Visa says its improving its smart chip-embedded cards, which have been the source of grumbling from businesses and customers forced to wait for transactions to go through.
The company said Tuesday that Quick Chip for EMV will let customers dip and remove cards, usually in two seconds or less, without waiting for purchases to be finalized.
Though the wait can be just seconds, in today's economy of swipes and scans, the cards have been a nuisance for high traffic retailers, for example, a coffee shop during the morning rush.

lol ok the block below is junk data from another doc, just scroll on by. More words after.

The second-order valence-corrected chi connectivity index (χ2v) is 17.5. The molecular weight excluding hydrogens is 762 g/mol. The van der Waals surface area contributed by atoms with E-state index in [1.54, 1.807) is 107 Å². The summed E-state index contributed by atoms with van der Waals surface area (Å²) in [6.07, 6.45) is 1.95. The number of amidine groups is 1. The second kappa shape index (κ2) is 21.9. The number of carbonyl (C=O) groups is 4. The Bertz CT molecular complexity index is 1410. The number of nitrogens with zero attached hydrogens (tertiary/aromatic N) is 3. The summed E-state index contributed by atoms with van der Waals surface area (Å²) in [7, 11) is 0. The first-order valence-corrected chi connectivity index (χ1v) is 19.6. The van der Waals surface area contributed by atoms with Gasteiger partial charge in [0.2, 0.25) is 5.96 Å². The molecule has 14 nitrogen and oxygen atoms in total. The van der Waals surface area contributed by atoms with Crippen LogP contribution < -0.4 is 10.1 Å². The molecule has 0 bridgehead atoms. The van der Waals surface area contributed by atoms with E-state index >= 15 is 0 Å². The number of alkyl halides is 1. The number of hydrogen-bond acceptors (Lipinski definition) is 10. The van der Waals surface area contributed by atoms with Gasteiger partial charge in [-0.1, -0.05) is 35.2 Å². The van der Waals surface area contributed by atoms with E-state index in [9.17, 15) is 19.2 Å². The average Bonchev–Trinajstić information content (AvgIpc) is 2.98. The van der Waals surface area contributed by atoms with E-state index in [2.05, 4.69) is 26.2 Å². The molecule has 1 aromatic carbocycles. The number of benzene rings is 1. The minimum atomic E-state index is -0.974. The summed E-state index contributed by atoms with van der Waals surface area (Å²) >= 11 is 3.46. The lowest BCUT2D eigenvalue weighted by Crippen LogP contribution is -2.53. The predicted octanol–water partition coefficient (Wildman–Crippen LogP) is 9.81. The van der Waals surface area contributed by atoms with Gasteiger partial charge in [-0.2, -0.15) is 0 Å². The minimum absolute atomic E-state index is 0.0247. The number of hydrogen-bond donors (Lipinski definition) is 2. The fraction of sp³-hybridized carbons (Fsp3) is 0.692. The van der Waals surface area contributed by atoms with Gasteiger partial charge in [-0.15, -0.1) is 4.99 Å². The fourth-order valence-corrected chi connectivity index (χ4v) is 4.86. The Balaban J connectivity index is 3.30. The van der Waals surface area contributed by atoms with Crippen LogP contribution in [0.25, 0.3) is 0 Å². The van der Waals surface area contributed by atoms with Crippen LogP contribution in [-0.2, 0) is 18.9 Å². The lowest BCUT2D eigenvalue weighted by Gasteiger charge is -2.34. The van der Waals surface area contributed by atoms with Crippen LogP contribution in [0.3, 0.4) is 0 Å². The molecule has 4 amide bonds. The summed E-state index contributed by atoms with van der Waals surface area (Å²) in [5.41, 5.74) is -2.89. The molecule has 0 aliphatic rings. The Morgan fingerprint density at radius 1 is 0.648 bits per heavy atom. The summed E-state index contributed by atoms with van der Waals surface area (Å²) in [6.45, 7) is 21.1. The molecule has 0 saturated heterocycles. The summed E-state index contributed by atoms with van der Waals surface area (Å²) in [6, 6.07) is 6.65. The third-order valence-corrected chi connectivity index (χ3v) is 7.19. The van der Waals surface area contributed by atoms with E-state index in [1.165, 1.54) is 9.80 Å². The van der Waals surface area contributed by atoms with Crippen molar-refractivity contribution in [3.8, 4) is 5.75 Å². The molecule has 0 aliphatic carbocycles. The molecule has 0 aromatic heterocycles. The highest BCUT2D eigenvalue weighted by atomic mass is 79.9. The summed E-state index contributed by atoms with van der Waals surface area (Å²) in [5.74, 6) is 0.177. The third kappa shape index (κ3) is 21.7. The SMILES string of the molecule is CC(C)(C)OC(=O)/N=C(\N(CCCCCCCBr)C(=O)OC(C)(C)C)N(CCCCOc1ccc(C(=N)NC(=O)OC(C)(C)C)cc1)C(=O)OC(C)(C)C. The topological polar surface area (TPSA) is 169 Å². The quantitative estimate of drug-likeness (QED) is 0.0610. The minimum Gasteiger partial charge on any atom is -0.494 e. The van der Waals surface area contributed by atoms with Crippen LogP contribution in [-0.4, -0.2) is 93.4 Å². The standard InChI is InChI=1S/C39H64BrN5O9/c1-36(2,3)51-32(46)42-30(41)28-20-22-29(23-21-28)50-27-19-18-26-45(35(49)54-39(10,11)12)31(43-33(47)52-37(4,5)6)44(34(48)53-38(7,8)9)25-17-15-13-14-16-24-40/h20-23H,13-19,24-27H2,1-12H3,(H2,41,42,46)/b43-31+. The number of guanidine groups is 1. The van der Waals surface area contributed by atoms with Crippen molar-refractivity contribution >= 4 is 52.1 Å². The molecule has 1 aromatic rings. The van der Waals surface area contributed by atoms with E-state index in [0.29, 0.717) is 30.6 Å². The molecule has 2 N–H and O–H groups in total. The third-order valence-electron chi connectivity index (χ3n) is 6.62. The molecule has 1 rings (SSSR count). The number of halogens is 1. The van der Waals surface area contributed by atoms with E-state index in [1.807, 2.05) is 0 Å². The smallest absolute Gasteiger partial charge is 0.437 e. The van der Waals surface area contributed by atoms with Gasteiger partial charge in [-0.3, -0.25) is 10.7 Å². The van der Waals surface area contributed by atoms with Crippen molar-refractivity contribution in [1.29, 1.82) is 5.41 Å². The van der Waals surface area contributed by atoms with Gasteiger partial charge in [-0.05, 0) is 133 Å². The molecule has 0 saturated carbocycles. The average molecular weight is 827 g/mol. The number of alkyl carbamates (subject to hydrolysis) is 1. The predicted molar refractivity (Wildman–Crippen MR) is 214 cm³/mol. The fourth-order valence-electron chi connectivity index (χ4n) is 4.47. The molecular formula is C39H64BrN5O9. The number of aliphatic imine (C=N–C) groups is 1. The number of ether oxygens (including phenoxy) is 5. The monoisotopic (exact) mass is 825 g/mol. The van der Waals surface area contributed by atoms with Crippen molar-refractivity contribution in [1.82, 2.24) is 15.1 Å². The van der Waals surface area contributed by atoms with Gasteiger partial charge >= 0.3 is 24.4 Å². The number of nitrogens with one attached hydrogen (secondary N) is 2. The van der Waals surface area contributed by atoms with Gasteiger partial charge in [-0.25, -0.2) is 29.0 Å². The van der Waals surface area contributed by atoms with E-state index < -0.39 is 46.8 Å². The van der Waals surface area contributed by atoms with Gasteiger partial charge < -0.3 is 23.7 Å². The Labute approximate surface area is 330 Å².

The cards are more secure than those with magnetic strips because the chip assigns a unique code to each transaction. That means that if a crook acquired that code, it couldn't be used to make another purchase. Chip cards are much harder, if not impossible, to duplicate. That makes them more secure than magnetic cards, which are easily copied.
Roughly half of all global credit card fraud occurs in the U.S. even though the country makes up only about a quarter of all credit card transactions, according to a report by Barclays last year.
Visa said that more than 265 million of its credit and debit chip cards have been issued to date.